If you just got a poor performance review, I feel for you. I know that it’s easy to let that get you down. But whether or not you agree with what you just heard, this is not a time to retreat into hiding. Bad reviews can happen even to the best of us. And you might even find something personally useful as a result.
Unless it’s clear there is no chance of recovery, the best thing you can do after a bad review is to dust yourself off. And commit to start fresh, with a renewed determination to show your current boss that you do have what it takes to succeed. If it works, great. If not, you can use the time to figure out, and lay the groundwork for, some possible next moves.
NOTE: Even if you eventually wind up leaving anyway, just know there’s always a place where we can shine. Please believe that. Meanwhile, it pays to do our best in any circumstance, since that shapes who we are now and into the future. And how we feel about ourselves.
What to do DURING the poor performance review
Enter the room with a friendly greeting — and a firm handshake, if appropriate. Even if you have a bad feeling in your gut about what might be said, you want to be professional.
And, while the actual performance review is taking place, no matter what is being said, be fully present. Every moment is a chance to learn and to help shift any negative impressions.
- Listen carefully.
- Don’t argue.
- Take a respectful posture and lean in a bit to show interest.
- Be open to what your supervisor is telling you, even if you disagree.
- Acknowledge politely, now and then, that you hear what’s being said.
- Ask for specific examples if unclear, explaining you want to learn from the feedback.
- Respond respectfully if asked for your reactions.
- Ask for specific goals you can set together to help you improve your performance before the next review.
- If it feels ok, ask if you can share some things you feel you need help with that might be getting in your way. Make this about things you can do. Never blame others, especially your boss!!
What to do AFTER the poor performance review
Basically, you want to work on meeting any goals set during the performance review. And you want to try to strengthen your relationship with your boss. All the while still doing your very best at all you do. Pride in yourself no matter what others have said to you will help you get through this.
- Right after the review, think about sending a friendly “thank you” note, expressing (documenting) what you learned and stating the goals you took away with you. Ask for any additional advice / clarification to help you turn things around. Be clear that you want to make this work.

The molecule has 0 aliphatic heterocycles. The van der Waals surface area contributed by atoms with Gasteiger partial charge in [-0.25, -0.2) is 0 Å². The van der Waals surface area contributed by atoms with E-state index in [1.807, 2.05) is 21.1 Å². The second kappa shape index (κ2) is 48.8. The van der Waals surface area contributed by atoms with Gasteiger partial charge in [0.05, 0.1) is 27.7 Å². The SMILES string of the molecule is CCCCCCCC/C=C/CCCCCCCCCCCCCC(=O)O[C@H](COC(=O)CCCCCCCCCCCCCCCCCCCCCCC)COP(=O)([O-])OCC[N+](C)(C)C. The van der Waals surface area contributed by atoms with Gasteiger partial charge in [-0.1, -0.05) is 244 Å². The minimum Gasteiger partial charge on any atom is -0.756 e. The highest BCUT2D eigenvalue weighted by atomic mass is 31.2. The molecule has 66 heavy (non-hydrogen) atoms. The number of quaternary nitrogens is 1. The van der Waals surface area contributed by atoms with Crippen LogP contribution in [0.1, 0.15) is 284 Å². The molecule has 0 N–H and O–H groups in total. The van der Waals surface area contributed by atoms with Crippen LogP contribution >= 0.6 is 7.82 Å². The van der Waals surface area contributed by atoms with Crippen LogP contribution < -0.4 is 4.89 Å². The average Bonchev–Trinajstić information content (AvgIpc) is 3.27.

- Can you see anything else to learn from your poor performance review? Even if you didn’t discuss it directly, if the review sparks an idea that might help you improve, go for it!
- Is there some training or self-education you can get yourself? Don’t be shy if you need to ask for help. Just take it seriously if help is offered.
- If there are issues involving your relationship with coworkers, think of ways to make that better. The past is the past.
- Let go of any blame you may feel. A positive attitude from this point forward gets you more support than heaping blame — even if blame is well deserved. This is about what gets YOU to a better review and, hopefully, a job you can enjoy more.
- Make sure to give your boss progress reports along the way. Set up formal meetings if that works. Definitely a time to report your wins. And also a time to ask for feedback and advice.
- Look for ways to take on challenges and become more valuable to your boss and coworkers.
- Ideally, you want to pleasantly surprise your boss with how much you’ve learned and grown.
What if it’s a HORRIBLY poor performance review?
Well … of course, if it went really, really badly, it might be time to get your resume and LinkedIn profile updated. Better to be prepared just in case. Plus a good time for networking. (Actually always a good time to network.)
Get back in touch with former coworkers, bosses, classmates, or anyone who might have leads. And remember to ask how they’re doing. Networking is best if it’s not just one way. And not only when you need it. 🙂
But first, try to see how much you can bring to the table in support of yourself in THIS job. As I suggested earlier, aim to pleasantly surprise your boss. And, if given the chance after shaking off this bad review, you might even surprise yourself!
Some more posts to help